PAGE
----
Arrangements for GCSE and A-level exams in 2021 will again be challenging – but the alternatives look worse. Flexible exams may create resilience to further disruption. Universities should boost efforts to consider the full context of applicants’ educational experience.
In the summer of 2020, in the face of great controversy, the UK government cancelled both GCSE and A-level exams and replaced them with ‘centre assessment grades’ based on teachers’ predictions. While the devolved government in Scotland have cancelled some exams for 2021, and its Welsh counterpart seems to have arranged for something akin to exams to take place in a classroom setting, the UK government remains adamant that exams in England will go ahead as planned.
This strategy is not without its problems, but with some important adjustments, on the balance of the evidence, it may still be the best and fairest way to assess school students’ academic attainment.
Learning losses from lockdown
Primary and secondary schools closed their doors in late March 2020, and only fully re-opened six months later in September. Schooling has continued to be disrupted for many: when classes or other ‘bubbles’ have to self-isolate due to suspected Covid-19 outbreaks, learning has to move online. This situation is likely to result in further unequal ‘learning losses’ as a result of inequalities in home learning environments, including technology to get reliable access to online lessons.
Recent work by Ofsted, the education regulator, reports widespread learning loss as a result of these closures, with younger children returning to school having forgotten basic skills, and older children losing reading ability. But the loss is not evenly distributed: Ofsted reports that children with good support structures were doing better than those whose parents were unable to work flexibly.
Several analyses (for example, Andrew et al, 2020 and Anders et al, 2020) back this up, reporting that children in better-off families spent more time on home learning, and were much more likely to have benefitted from online classes than those from poorer backgrounds. Work by the Sutton Trust finds that children in households with earnings over £60,000 per year were twice as likely to be receiving tutoring during school closures compared with those earnings less than £30,000.
While steps have been put in place to help children catch up, such as the catch-up premium and the national tutoring programme, students this year will almost certainly be at a disadvantage compared with previous cohorts when they face this year’s exams, and the severity of disadvantage is likely to vary by family background. Newly collected data by colleagues at LSE shows that the vast majority of parents and students support reforms to exams this year to take account of learning losses.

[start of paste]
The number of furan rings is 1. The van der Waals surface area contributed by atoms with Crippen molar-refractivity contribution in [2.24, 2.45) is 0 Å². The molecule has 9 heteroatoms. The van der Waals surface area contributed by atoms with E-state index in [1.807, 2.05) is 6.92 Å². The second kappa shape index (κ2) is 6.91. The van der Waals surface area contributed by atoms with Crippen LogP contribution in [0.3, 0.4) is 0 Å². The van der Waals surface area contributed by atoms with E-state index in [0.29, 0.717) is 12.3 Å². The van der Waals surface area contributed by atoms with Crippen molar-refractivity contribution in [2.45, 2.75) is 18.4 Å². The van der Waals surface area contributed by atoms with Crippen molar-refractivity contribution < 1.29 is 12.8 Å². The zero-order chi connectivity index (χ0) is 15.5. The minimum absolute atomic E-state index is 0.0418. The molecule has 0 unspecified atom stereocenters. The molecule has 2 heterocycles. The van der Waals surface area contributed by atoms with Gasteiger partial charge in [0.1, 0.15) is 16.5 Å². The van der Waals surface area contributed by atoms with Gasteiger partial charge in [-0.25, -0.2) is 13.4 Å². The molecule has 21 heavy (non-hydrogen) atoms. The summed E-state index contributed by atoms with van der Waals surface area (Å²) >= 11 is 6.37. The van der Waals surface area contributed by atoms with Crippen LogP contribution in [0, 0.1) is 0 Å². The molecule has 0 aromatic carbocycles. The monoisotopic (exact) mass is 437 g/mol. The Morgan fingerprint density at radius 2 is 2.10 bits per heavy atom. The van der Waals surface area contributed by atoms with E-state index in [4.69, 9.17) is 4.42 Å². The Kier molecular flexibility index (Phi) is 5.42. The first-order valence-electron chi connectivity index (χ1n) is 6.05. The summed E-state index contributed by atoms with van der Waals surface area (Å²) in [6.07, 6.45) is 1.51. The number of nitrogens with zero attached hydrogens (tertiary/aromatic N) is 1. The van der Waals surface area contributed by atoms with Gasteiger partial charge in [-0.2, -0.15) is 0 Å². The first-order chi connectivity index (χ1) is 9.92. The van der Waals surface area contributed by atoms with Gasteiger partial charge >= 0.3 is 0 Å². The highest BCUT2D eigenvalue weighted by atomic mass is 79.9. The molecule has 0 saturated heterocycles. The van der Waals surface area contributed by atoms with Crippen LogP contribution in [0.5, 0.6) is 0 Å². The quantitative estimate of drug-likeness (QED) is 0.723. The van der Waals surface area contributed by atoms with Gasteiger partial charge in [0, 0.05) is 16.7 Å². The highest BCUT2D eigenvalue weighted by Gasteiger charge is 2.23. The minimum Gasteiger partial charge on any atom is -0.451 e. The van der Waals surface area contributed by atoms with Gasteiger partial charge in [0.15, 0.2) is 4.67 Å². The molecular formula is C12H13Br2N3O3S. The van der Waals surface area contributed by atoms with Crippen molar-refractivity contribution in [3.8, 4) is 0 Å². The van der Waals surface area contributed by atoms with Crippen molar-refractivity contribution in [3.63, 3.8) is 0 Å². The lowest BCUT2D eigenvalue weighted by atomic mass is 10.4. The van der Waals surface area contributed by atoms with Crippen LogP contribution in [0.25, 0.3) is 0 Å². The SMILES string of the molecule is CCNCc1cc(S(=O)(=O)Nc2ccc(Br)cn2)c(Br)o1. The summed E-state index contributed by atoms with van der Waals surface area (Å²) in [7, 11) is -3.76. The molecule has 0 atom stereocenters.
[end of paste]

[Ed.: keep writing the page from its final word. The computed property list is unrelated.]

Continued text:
What are the alternatives to exams?
While all of this might be evidence enough that exams should be cancelled this year, it is worth first considering the alternatives.
Continuous teacher assessment
Perhaps the most obvious alternative to exams is continuous teacher assessment, through the use of coursework, in-class testing and so on. This would negate the need for exams, and it would mean that all students would receive a grade in the event that exams have to be cancelled due to a resurgence in the pandemic. The government in Scotland has already committed to using teacher assessment this year instead of exams for their ‘national 5s’ (the equivalent to GCSEs).
While this does seem like a safe choice to replace exams, research has shown that teacher assessment can contain biases. For example, Burgess and Greaves (2013) compared teacher assessment versus exam performance at key stage 2, finding evidence of black and minority students being under-assessed by teachers, in contrast with white students. Similarly, Campbell (2015) shows that teachers’ ratings of children’s reading and maths attainment at age 7 varies according to income, gender, ethnicity and special educational needs.
Using coursework to assess children (whether internally or externally marked and/or moderated) could also lead to further issues. On the one hand, without rigorously evidenced assessment, there is the risk of interference from parents and teachers, so that students’ eventual grades might be a reflection of the support that they have received rather than their own achievements. And levels of support are likely to vary by socio-economic status (SES), again putting those from poorer backgrounds at a disadvantage.